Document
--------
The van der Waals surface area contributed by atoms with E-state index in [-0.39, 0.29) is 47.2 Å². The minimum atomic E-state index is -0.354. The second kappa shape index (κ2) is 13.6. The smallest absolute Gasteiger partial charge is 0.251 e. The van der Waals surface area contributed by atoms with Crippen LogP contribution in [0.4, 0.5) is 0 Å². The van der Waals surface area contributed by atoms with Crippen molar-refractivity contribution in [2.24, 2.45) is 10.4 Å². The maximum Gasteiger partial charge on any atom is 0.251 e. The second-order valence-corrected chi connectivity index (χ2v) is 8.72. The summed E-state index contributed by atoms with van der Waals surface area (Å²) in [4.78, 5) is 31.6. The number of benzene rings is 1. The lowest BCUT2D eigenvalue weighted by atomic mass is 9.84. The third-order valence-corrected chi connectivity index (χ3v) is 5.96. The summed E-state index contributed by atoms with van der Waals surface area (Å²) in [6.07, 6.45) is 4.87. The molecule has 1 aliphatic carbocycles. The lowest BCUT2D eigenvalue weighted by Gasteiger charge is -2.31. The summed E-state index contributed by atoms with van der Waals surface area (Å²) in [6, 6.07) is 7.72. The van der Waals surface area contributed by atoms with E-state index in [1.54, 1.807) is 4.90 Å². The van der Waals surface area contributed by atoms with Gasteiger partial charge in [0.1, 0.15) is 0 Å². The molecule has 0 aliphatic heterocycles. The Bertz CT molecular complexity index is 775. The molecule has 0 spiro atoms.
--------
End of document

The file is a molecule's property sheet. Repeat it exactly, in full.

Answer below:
The van der Waals surface area contributed by atoms with E-state index in [-0.39, 0.29) is 47.2 Å². The minimum atomic E-state index is -0.354. The second kappa shape index (κ2) is 13.6. The smallest absolute Gasteiger partial charge is 0.251 e. The van der Waals surface area contributed by atoms with Crippen LogP contribution in [0.4, 0.5) is 0 Å². The van der Waals surface area contributed by atoms with Crippen molar-refractivity contribution in [2.24, 2.45) is 10.4 Å². The maximum Gasteiger partial charge on any atom is 0.251 e. The second-order valence-corrected chi connectivity index (χ2v) is 8.72. The summed E-state index contributed by atoms with van der Waals surface area (Å²) in [4.78, 5) is 31.6. The number of benzene rings is 1. The lowest BCUT2D eigenvalue weighted by atomic mass is 9.84. The third-order valence-corrected chi connectivity index (χ3v) is 5.96. The summed E-state index contributed by atoms with van der Waals surface area (Å²) in [6.07, 6.45) is 4.87. The molecule has 1 aliphatic carbocycles. The lowest BCUT2D eigenvalue weighted by Gasteiger charge is -2.31. The summed E-state index contributed by atoms with van der Waals surface area (Å²) in [6, 6.07) is 7.72. The van der Waals surface area contributed by atoms with E-state index in [1.54, 1.807) is 4.90 Å². The van der Waals surface area contributed by atoms with Gasteiger partial charge in [0.1, 0.15) is 0 Å². The molecule has 0 aliphatic heterocycles. The Bertz CT molecular complexity index is 775. The molecule has 0 spiro atoms.